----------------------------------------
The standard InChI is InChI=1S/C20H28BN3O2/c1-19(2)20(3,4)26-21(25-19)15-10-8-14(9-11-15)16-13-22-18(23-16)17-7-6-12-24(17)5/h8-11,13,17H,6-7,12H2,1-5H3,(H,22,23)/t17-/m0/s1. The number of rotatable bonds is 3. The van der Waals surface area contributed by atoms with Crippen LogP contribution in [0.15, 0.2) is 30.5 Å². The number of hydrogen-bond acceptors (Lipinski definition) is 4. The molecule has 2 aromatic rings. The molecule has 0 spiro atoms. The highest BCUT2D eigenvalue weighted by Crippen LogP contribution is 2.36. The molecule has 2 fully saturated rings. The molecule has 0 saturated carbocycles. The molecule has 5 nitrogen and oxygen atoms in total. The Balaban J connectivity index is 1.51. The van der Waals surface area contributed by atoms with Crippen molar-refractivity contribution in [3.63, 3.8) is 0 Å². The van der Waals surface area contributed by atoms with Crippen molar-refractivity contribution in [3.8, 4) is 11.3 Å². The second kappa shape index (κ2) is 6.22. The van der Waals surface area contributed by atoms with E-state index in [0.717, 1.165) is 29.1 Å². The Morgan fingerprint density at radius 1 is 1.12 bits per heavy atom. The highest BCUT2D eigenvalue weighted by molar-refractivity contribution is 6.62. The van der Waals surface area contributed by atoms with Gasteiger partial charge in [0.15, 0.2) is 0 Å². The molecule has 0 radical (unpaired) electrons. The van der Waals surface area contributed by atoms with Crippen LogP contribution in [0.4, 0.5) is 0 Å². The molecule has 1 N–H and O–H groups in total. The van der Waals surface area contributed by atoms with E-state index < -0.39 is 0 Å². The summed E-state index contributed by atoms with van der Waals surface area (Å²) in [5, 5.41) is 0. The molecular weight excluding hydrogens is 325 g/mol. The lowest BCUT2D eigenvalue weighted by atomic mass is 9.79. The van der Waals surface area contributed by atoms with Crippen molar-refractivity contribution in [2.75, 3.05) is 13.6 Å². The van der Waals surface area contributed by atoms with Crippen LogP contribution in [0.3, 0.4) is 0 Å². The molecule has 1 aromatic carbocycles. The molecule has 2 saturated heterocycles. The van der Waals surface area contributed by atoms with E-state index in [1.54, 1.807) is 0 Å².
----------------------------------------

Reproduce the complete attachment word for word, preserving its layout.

The standard InChI is InChI=1S/C20H28BN3O2/c1-19(2)20(3,4)26-21(25-19)15-10-8-14(9-11-15)16-13-22-18(23-16)17-7-6-12-24(17)5/h8-11,13,17H,6-7,12H2,1-5H3,(H,22,23)/t17-/m0/s1. The number of rotatable bonds is 3. The van der Waals surface area contributed by atoms with Crippen LogP contribution in [0.15, 0.2) is 30.5 Å². The number of hydrogen-bond acceptors (Lipinski definition) is 4. The molecule has 2 aromatic rings. The molecule has 0 spiro atoms. The highest BCUT2D eigenvalue weighted by Crippen LogP contribution is 2.36. The molecule has 2 fully saturated rings. The molecule has 0 saturated carbocycles. The molecule has 5 nitrogen and oxygen atoms in total. The Balaban J connectivity index is 1.51. The van der Waals surface area contributed by atoms with Crippen molar-refractivity contribution in [3.63, 3.8) is 0 Å². The van der Waals surface area contributed by atoms with Crippen molar-refractivity contribution in [3.8, 4) is 11.3 Å². The second kappa shape index (κ2) is 6.22. The van der Waals surface area contributed by atoms with E-state index in [0.717, 1.165) is 29.1 Å². The Morgan fingerprint density at radius 1 is 1.12 bits per heavy atom. The highest BCUT2D eigenvalue weighted by molar-refractivity contribution is 6.62. The van der Waals surface area contributed by atoms with Gasteiger partial charge in [0.15, 0.2) is 0 Å². The molecule has 0 radical (unpaired) electrons. The van der Waals surface area contributed by atoms with Crippen LogP contribution in [0.4, 0.5) is 0 Å². The molecule has 1 N–H and O–H groups in total. The van der Waals surface area contributed by atoms with E-state index < -0.39 is 0 Å². The summed E-state index contributed by atoms with van der Waals surface area (Å²) in [5, 5.41) is 0. The molecular weight excluding hydrogens is 325 g/mol. The lowest BCUT2D eigenvalue weighted by atomic mass is 9.79. The van der Waals surface area contributed by atoms with Crippen molar-refractivity contribution in [2.75, 3.05) is 13.6 Å². The van der Waals surface area contributed by atoms with Crippen LogP contribution in [0.3, 0.4) is 0 Å². The molecule has 1 aromatic carbocycles. The molecule has 2 saturated heterocycles. The van der Waals surface area contributed by atoms with E-state index in [1.54, 1.807) is 0 Å².